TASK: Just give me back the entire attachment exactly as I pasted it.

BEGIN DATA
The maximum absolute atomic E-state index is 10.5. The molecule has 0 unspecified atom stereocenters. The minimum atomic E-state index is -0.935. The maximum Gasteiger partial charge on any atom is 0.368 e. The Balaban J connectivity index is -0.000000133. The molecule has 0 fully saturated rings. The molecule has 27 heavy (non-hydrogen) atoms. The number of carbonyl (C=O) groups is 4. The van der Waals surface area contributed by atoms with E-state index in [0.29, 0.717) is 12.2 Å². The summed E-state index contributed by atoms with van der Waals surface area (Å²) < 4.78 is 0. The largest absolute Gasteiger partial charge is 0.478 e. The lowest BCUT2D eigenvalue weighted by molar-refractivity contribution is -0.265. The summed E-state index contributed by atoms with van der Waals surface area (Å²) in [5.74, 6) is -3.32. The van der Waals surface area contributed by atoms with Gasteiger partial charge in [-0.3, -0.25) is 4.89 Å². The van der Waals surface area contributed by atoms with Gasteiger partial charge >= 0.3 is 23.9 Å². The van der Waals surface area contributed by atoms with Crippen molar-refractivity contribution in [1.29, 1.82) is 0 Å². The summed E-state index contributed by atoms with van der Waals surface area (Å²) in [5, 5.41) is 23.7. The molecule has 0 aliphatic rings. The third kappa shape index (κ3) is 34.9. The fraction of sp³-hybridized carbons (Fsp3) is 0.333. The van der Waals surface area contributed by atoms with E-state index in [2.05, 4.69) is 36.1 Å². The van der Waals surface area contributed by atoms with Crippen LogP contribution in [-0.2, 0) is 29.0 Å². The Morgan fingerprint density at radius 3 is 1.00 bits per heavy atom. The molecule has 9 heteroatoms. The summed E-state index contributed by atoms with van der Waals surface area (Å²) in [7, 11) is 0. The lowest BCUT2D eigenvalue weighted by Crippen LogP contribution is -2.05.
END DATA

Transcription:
The maximum absolute atomic E-state index is 10.5. The molecule has 0 unspecified atom stereocenters. The minimum atomic E-state index is -0.935. The maximum Gasteiger partial charge on any atom is 0.368 e. The Balaban J connectivity index is -0.000000133. The molecule has 0 fully saturated rings. The molecule has 27 heavy (non-hydrogen) atoms. The number of carbonyl (C=O) groups is 4. The van der Waals surface area contributed by atoms with E-state index in [0.29, 0.717) is 12.2 Å². The summed E-state index contributed by atoms with van der Waals surface area (Å²) < 4.78 is 0. The largest absolute Gasteiger partial charge is 0.478 e. The lowest BCUT2D eigenvalue weighted by molar-refractivity contribution is -0.265. The summed E-state index contributed by atoms with van der Waals surface area (Å²) in [5.74, 6) is -3.32. The van der Waals surface area contributed by atoms with Gasteiger partial charge in [-0.3, -0.25) is 4.89 Å². The van der Waals surface area contributed by atoms with Gasteiger partial charge >= 0.3 is 23.9 Å². The van der Waals surface area contributed by atoms with Crippen molar-refractivity contribution in [1.29, 1.82) is 0 Å². The summed E-state index contributed by atoms with van der Waals surface area (Å²) in [5, 5.41) is 23.7. The molecule has 0 aliphatic rings. The third kappa shape index (κ3) is 34.9. The fraction of sp³-hybridized carbons (Fsp3) is 0.333. The van der Waals surface area contributed by atoms with E-state index in [2.05, 4.69) is 36.1 Å². The van der Waals surface area contributed by atoms with Crippen LogP contribution in [-0.2, 0) is 29.0 Å². The Morgan fingerprint density at radius 3 is 1.00 bits per heavy atom. The molecule has 9 heteroatoms. The summed E-state index contributed by atoms with van der Waals surface area (Å²) in [7, 11) is 0. The lowest BCUT2D eigenvalue weighted by Crippen LogP contribution is -2.05.